Symbiotic symbolization by hand and mouth in sign language

Research output: Contribution to journalReview articlepeer-review

Abstract

Current conceptions of human language include a gestural component in the communicative event. However, determining how the linguistic and gestural signals are distinguished, how each is structured, and how they interact still poses a challenge for the construction of a comprehensive model of language. This study attempts to advance our understanding of these issues with evidence from sign language. The study adopts McNeill's criteria for distinguishing gestures from the linguistically organized signal, and provides a brief description of the linguistic organization of sign languages. Focusing on the subcategory of iconic gestures, the paper shows that signers create iconic gestures with the mouth, an articulator that acts symbiotically with the hands to complement the linguistic description of objects and events. A new distinction between the mimetic replica and the iconic symbol accounts for the nature and distribution of iconic mouth gestures and distinguishes them from mimetic uses of the mouth. Symbiotic symbolization by hand and mouth is a salient feature of human language, regardless of whether the primary linguistic modality is oral or manual. Speakers gesture with their hands, and signers gesture with their mouths.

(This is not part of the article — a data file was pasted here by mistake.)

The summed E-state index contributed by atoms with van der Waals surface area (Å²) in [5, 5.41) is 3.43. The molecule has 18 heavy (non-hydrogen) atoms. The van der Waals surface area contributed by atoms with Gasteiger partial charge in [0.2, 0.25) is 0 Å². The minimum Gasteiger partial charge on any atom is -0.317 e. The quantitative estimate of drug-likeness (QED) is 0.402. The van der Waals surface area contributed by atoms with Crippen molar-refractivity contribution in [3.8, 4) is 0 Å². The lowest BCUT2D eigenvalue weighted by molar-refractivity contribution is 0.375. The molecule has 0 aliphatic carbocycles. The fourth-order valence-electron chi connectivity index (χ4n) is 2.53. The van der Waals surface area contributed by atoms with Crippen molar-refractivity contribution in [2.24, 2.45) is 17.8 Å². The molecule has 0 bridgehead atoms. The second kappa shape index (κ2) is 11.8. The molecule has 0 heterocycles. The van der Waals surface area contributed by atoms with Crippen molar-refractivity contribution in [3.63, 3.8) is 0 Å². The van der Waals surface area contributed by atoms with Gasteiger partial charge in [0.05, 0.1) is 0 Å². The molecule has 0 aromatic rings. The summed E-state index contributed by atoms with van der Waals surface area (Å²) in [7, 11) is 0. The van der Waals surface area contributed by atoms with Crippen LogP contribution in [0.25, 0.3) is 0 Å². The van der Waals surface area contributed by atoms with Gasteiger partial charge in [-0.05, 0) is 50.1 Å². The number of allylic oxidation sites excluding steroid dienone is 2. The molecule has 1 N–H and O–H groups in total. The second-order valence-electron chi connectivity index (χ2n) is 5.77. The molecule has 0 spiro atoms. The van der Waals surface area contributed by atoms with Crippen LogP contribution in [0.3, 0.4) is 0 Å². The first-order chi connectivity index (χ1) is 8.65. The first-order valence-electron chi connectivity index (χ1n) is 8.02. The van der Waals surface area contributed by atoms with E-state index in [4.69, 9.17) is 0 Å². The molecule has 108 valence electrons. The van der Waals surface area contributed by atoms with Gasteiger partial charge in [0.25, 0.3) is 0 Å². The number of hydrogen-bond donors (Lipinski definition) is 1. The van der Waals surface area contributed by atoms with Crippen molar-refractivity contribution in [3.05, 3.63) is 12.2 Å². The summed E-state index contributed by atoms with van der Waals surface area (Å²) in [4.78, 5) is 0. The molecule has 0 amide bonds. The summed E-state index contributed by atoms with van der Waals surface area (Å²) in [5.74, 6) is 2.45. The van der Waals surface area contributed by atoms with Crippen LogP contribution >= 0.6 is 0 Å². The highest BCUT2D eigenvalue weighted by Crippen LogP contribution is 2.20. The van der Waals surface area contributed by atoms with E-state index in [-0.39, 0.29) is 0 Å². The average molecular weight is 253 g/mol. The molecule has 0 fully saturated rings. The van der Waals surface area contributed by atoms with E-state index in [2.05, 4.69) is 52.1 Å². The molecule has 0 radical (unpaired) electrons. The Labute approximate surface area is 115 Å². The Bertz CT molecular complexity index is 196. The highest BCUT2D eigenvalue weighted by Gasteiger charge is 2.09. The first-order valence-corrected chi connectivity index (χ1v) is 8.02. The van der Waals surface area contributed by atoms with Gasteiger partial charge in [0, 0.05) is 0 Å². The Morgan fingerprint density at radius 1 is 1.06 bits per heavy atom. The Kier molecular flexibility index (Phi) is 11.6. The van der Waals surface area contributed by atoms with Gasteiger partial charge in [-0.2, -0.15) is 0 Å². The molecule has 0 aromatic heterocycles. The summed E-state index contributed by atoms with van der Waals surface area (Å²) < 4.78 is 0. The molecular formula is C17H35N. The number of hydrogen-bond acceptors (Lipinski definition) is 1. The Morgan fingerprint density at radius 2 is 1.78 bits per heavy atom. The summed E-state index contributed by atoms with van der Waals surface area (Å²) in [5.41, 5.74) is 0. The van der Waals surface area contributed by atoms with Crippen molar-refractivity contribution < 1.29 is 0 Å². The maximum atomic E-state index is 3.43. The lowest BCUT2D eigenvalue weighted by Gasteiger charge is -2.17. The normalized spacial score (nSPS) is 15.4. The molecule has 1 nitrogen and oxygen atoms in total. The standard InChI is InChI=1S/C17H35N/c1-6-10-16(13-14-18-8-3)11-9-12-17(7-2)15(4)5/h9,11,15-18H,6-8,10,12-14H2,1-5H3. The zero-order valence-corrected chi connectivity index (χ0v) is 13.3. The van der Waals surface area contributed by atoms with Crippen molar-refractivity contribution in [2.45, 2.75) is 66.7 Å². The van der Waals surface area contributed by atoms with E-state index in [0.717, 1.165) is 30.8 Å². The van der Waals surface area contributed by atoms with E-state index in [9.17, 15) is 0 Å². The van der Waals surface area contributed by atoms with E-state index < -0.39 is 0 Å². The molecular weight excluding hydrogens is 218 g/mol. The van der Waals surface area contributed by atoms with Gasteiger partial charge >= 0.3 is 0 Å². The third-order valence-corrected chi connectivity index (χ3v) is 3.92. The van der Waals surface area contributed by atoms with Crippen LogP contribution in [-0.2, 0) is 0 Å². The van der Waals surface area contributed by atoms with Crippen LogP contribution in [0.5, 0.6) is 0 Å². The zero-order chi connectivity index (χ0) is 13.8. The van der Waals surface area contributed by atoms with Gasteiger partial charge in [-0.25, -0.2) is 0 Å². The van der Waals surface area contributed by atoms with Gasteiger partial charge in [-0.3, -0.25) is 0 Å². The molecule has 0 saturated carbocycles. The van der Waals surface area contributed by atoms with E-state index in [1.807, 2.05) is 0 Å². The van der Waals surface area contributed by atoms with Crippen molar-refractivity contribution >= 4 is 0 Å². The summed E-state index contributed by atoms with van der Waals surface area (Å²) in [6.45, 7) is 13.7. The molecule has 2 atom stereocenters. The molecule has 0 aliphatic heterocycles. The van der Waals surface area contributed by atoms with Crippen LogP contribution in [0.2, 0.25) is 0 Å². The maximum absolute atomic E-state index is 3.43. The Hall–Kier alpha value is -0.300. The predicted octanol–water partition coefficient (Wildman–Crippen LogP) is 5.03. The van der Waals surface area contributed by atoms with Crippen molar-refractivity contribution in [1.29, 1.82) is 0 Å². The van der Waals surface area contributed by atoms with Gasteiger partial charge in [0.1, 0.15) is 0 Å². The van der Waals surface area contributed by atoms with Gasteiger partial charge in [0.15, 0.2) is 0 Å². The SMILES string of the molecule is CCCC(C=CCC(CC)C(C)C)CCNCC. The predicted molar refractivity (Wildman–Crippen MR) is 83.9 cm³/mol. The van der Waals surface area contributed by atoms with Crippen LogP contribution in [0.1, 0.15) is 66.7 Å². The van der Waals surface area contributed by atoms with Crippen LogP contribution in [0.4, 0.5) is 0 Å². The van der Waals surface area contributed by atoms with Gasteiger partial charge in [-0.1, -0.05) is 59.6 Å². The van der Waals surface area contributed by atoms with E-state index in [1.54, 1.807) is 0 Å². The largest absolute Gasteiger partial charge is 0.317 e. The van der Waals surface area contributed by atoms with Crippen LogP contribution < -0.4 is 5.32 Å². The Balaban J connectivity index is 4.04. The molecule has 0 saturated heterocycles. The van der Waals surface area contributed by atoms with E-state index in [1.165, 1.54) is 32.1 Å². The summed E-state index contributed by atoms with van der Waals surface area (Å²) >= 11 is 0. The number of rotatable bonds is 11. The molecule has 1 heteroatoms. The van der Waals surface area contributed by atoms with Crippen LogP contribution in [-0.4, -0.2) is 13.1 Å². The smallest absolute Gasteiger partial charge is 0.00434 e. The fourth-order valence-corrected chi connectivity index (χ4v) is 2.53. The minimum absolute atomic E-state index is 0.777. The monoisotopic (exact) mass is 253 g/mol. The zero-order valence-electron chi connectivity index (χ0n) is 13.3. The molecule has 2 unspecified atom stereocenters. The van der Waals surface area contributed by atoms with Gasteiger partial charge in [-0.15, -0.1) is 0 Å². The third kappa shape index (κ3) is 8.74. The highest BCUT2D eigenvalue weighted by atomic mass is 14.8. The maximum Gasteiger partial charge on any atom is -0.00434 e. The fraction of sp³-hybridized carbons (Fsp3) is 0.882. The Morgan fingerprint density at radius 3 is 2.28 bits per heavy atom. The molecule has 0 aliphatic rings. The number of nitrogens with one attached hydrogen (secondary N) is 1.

Original languageEnglish
Pages (from-to)241-275
Number of pages35
JournalSemiotica
Volume2009
Issue number174
DOIs
StatePublished - 2009

Bibliographical note

Funding Information:
* I am grateful to Peter MacNeilage, Asher Koriat, and Satoro Kita for comments on earlier stages of this work, and to Irit Meir for helpful comments on this paper. Thanks to Michael Tomasello for discussion of nonhuman primate gestures. I also wish to thank audiences at the International Conference on Gesture Studies 2007 and at the Max Planck Institute for Psycholinguistics for thought provoking comments and dis-cussion of this study. This research was supported in part by grants from the Israel Science Foundation, the U.S.-Israel Binational Science Foundation, and the National Institute on Deafness and other Communication Disorders of the National Institutes of Health.

Funding Information:
10. Thanks very much to Diane Brentari for generously sharing her Tweety data (collected with the support of NSF grant BCS 0112391).

Keywords

  • Gesture
  • Hand and mouth
  • Iconic
  • Mouth gesture
  • Sign language
  • Symbolization

ASJC Scopus subject areas

  • Language and Linguistics
  • Literature and Literary Theory
  • Linguistics and Language

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